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The search for the missing continues on the wreck of the Costa Concordia

Italian Navy / AP

Divers make their way into a flooded cabin of the Costa Concordia that is grounded off the Tuscan island of Giglio, Italy. A large platform carrying a crane and other equipment hitched itself to the toppled ship on Tuesday, signaling the start of preliminary operations to remove a half-million gallons of fuel from the grounded cruise ship before it leaks into the pristine Tuscan sea. Actual pumping of the oil isn't expected to begin until Saturday.

Italian Navy / AP

Ropes float outside of a flooded corridor of the cruise ship.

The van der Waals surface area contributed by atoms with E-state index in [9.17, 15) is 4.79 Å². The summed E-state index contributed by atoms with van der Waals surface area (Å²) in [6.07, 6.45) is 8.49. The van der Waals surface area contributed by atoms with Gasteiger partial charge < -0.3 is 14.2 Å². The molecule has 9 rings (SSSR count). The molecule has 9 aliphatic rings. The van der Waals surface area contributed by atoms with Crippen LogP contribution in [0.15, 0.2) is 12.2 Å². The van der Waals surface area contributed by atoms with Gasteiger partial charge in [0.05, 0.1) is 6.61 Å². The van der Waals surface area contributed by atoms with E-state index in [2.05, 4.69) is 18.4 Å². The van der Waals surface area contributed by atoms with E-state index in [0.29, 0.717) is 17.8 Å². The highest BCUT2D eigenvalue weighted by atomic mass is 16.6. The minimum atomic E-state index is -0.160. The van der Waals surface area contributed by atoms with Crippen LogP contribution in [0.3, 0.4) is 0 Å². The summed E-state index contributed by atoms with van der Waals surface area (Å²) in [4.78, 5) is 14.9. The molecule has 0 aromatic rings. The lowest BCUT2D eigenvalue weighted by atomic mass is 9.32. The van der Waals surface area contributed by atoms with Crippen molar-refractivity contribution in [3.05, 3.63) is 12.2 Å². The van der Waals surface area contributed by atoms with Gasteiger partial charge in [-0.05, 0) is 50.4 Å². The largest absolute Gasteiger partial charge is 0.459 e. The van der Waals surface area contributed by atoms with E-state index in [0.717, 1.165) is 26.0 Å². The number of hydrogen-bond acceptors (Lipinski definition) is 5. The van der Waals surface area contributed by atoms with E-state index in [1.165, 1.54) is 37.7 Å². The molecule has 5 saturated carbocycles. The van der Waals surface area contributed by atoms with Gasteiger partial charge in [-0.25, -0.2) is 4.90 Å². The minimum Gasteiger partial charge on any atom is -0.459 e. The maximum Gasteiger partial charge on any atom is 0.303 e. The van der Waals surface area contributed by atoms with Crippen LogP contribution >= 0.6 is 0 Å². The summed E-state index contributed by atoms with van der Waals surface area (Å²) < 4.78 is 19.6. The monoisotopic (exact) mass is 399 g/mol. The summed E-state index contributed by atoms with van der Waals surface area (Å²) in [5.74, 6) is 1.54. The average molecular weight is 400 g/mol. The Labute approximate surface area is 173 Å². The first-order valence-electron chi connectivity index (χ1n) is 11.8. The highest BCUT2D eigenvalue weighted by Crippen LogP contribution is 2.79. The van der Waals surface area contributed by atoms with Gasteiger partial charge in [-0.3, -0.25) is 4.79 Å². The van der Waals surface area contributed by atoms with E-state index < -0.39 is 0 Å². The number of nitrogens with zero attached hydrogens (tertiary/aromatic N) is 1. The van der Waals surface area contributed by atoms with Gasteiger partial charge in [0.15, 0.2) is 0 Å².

Divers found the 16th body in the partly submerged wreckage of the Costa Concordia on Tuesday. Officials said they couldn’t confirm the identity of the body. At least half a dozen bodies have not been identified yet, and are presumed to be among the 17 victims that are still missing.

NBC News reports that divers are blasting holes inside the steel-hulled ship to ease access for crews searching for the missing. The search and rescue operation will continue in tandem with a fuel removal operation.

 A large platform carrying a crane and other equipment hitched itself to the shipwreck, signaling the start of preliminary operations to remove a half-million gallons of fuel from the ship's tanks before it leaks into the pristine Tuscan sea. Pumping of the oil is scheduled to begin Saturday.

Italian Navy / AP

A diver makes his way into a flooded cabin of the Costa Concordia cruise ship grounded off the Tuscan island of Giglio, Italy.

DigitalGlobe

The Costa Concordia, carrying more than 4,200 passengers, ran aground Jan. 13 off the coast of Italy.

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